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I Took a Sponsored Plane with Nick Lachey to Austin to Explore the True Meaning of SXSW

If SXSW were really branded beyond the remotest shred of authenticity, no longer about the music, and deeply uncool, would I be headed to it on a marketing experience plane watching Nick Lachey film an episode his VH1 morning show?

by Kyle Kramer
Mar 19 2015, 5:29pm


Photos by the author

To the discerning consumer of culture, it's common knowledge that South By Southwest has become a hollow shell of what it originally was about. Every year America's top thinkers, influencers, and thinkfluencers, descend on Austin and all conclude basically the same thing about SXSW: It's overrun with brands grasping at any desperate measure to make people care about them, it's not about the music anymore, and, worst of all it's not even cool. Well, SXSW skeptics, if the festival were really branded beyond the remotest shred of authenticity, no longer about the music, and deeply uncool, would I be headed to the 2015 installment of it on a JetBlue marketing experience plane watching Nick Lachey, formerly of semi-popular boy band 98 Degrees, film an episode his VH1 morning show, Morning Buzz?

Yes, actually. Of course I would be. Of course I was. What is SXSW about if not giving in completely to the corporatized absurdity of it? We are powerless to do otherwise. If we want to check out bands in a quiet, laid-back environment, we can go to a local coffee shop or something. When you're offered a chance to fly down to Austin with Nick Lachey—and eventually check out more brands—you take it. If Rachel motherfucking Ray, of cooking show fame, is going to be on that plane also, you take it more emphatically. So I did. I showed up in the terminal and gawked at Nick Lachey and his perfectly smooth skin and perfectly swooshed hair and perfectly muscular frame that filled out his perfectly functional long-sleeve navy shirt as he went through binders of show production notes at the bar. I thought about the inevitable, rapidly approaching moment in the next five hours that I would ask him to take a selfie with me. I texted lots of people I knew and explained to them that Nick Lachey has a morning show on VH1.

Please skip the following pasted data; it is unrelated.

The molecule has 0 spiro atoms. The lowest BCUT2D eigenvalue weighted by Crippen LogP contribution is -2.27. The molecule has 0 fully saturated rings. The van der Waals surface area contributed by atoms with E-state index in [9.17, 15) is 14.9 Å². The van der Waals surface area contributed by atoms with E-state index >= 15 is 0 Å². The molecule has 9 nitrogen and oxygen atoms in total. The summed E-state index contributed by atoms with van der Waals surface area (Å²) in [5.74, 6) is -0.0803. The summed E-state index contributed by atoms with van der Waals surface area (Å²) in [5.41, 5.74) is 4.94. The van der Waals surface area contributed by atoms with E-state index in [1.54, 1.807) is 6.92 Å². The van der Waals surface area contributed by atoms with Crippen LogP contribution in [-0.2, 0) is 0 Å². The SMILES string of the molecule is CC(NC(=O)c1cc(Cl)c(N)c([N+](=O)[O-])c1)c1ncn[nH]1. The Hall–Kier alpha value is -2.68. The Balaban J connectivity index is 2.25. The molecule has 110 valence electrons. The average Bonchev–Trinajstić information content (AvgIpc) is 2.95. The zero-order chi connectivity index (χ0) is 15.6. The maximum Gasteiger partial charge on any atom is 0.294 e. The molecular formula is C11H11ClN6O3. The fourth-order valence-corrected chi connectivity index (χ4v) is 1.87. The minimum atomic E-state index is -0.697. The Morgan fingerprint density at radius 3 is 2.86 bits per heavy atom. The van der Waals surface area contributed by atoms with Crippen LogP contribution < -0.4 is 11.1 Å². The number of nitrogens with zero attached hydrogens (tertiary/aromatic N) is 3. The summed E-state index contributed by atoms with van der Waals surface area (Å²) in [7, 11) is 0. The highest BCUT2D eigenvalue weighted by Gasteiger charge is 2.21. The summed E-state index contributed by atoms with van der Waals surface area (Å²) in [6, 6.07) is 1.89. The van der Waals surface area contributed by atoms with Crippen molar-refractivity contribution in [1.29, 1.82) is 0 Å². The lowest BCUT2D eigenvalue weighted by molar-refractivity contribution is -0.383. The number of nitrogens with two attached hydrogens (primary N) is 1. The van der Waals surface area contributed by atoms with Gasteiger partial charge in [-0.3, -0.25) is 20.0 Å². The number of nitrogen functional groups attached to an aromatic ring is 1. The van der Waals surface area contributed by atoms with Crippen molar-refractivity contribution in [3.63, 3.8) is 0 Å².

“What I love about our show is there's no bad idea,” Lachey would later tell me. “Like 'why don't we film on a plane?' It's a pretty ambitious thing to do.” He added, “It's crazy, but it'll be fun. Every day you go to work, and you never know what's going to happen, what ridiculousness is going to happen that day.”

Of all the crazy ideas Nick Lachey's staff might have conceived—which, bear in mind, is a list that included a plan, unrealized due to illness, to fly an F-16 over the Super Bowl—shooting a show on a plane to South By was certainly among the craziest. Nick Lachey is many things, but he is not the one thing that SXSW is supposed to be, the thing that makes brands and everyone else so desperately want to be a part of it, which is underground cool.

In fact, Nick Lachey, who, in addition to being formerly of semi-popular boy band 98 Degrees, was also on a reality TV show about his marriage to unrepentantly mainstream pop star Jessica Simpson, is more or less the antithesis of underground cool. That's not a knock on Nick Lachey, who, in the segments of his show I could hear—the whole thing was mic-ed directly into the cameras, and, due to airplane noise, entirely inaudible if it wasn't happening directly in front of me—fucking rules at morning show banter. I could listen to Nick Lachey laugh off the idea of him using a barf bag on a plane, which he did as part of a segment where plane “passengers” asked him questions, all day. There could be a TV show that was only Nick Lachey making jokes about going to Mars with Rachel Ray on an executive order with Michelle Obama, and I would eat that shit up. Nick Lachey is an ideal TV host. But Nick Lachey is not on brand when it comes to the type of coolness SXSW purports to offer.

“Doing things differently but not trying so hard” is what it means to be cool, Lachey told me. “The same, regurgitated, run-of-the-mill stuff is not cool. It's the original ones thinking outside of the box and doing things that way. I think that's cool.” As for himself living up to that, he astutely observed, “At this point in my life, you just try to be who you are and hope that it resonates with somebody.”